This latter form of, usually summative, assessment is seen as potentially being a “judgemental evaluation which runs the risk of making weaker pupils feel stigmatised”. The authors suggest that convergent assessment includes closed questioning and setting closed tasks, taking a linear view of the curriculum and making quantitative or judgemental evaluations.

On the other hand, divergent assessment focuses on what the learner already knows and understands, which supports the understanding of those theorists who had the greatest influence on my own practice as a teacher.

Moreover, Profs Black and Wiliam do not see formative assessment as merely coming from what the learner already understands, but it is also “appropriate in all situations and helps to identify the next steps to build on the successes and strengths as well as to correct weaknesses”. In other words, assessment should not just be of learning (regardless of whether that is teacher or learner-led), but should empower students to progress further.

This is something which rang true in my classroom, particularly with regards to peer-assessment. I noticed that students were unable to apply the marking criteria to their partner’s work, despite heavily scaffolded tasks designed to reword the criteria in students’ own language. The peer-set targets for progression included several comments such as “write neater” and “include more information” which were ultimately irrelevant and vague respectively. 

I realised that my students were so used to being “spoon-fed” any information they received, including areas of progression, that by key stage 4 they were left without the cognitive tools which would allow them to do this for themselves.

In terms of cognitive AfL, this presented me with a problem given Profs Black and Wiliam advocate a Vygotskian theory of “zone of proximal development” in which learners move from a zone of high cognitive support to a zone of low cognitive support, where they are able to achieve tasks with limited intervention. My experience showed that my students, despite having had the task scaffolded through the lesson, were unable to make appropriate peer-assessment independently.

However, it has also been suggested that cognitive scaffolding does not work; Professor Paul Kirschner’s view suggests that if one accepts that learning is defined as a change in long-term memory and that the human cognitive architecture is formed of both long-term and short-term memory “where the long-term incorporates a massive knowledge base that is central to all of our cognitively based activities”, and thus independent learning is ineffective.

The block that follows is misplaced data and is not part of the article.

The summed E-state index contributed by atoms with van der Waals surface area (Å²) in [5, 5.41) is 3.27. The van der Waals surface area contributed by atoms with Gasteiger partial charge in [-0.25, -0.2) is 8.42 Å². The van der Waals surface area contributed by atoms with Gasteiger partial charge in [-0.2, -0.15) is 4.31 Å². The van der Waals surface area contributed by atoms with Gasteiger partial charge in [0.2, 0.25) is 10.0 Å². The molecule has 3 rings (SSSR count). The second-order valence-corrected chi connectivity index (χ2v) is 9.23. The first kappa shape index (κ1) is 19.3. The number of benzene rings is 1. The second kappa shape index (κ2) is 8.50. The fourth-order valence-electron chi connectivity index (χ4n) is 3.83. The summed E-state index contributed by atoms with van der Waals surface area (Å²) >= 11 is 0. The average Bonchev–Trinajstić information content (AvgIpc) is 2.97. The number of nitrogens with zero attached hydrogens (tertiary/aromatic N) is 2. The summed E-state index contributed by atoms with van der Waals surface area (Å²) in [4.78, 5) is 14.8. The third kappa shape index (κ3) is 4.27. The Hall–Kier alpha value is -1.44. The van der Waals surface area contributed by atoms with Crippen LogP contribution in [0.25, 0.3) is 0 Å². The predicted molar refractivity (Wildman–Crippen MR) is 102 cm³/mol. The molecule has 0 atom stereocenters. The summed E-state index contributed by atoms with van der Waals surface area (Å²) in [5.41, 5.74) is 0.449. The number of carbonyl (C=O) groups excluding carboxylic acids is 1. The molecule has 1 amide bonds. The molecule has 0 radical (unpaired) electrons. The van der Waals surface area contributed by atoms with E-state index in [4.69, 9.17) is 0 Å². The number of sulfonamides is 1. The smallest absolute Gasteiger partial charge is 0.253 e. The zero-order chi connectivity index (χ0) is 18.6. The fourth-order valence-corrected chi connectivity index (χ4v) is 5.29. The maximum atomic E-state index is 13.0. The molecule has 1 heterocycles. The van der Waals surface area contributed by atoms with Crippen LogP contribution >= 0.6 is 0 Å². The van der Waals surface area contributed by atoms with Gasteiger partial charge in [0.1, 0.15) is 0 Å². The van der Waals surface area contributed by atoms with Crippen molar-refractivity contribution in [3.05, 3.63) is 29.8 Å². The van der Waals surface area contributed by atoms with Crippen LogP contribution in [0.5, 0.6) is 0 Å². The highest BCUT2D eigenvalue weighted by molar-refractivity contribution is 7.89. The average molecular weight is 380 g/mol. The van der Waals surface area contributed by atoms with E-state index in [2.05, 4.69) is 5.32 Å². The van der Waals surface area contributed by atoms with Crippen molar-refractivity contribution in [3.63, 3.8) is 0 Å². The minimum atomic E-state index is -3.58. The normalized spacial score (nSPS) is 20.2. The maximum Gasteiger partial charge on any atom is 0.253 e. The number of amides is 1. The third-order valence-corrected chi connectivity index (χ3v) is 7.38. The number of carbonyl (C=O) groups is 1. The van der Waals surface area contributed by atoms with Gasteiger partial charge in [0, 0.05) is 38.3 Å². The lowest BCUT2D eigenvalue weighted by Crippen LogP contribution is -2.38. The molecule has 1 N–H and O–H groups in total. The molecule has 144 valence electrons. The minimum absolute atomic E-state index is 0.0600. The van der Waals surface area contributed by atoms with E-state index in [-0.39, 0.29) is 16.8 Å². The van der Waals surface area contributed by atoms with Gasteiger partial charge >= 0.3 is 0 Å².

Due to our human cognitive architecture, the notion of independent learning is irreconcilable; my key stage 4 students did not have the “cognitive architecture” to peer and self-assess.

While I agree with Prof Kirschner’s assertion to an extent, the success of previous enquiry-based activities based around constructivist theory (from my wider teaching experience) encouraged me to continue with a constructivist approach towards assessment.

I realised that the difference between other independent tasks and this assessment was that students were coming to this from a completely blank slate, never having been exposed to marking criteria previously. This is a crucial caveat to Vygotsky’s theory of constructivism. He argues that the “complex and genuine act of thought” (since known more commonly as “active learning”) occurs only when learners are at an “appropriate stage”.

With an education system that is in danger of moving further away from constructivist ideals to one that favours knowledge over experiential and skills-based learning, it is more important than ever to embed AfL at every level of school life.

  • Tom Middlehurst previously worked as an English teacher at an academy in Essex. He is now programme co-ordinator of student impact at SSAT.

Further reading
Inside the Black Box: Raising Standards Through Classroom Assessment: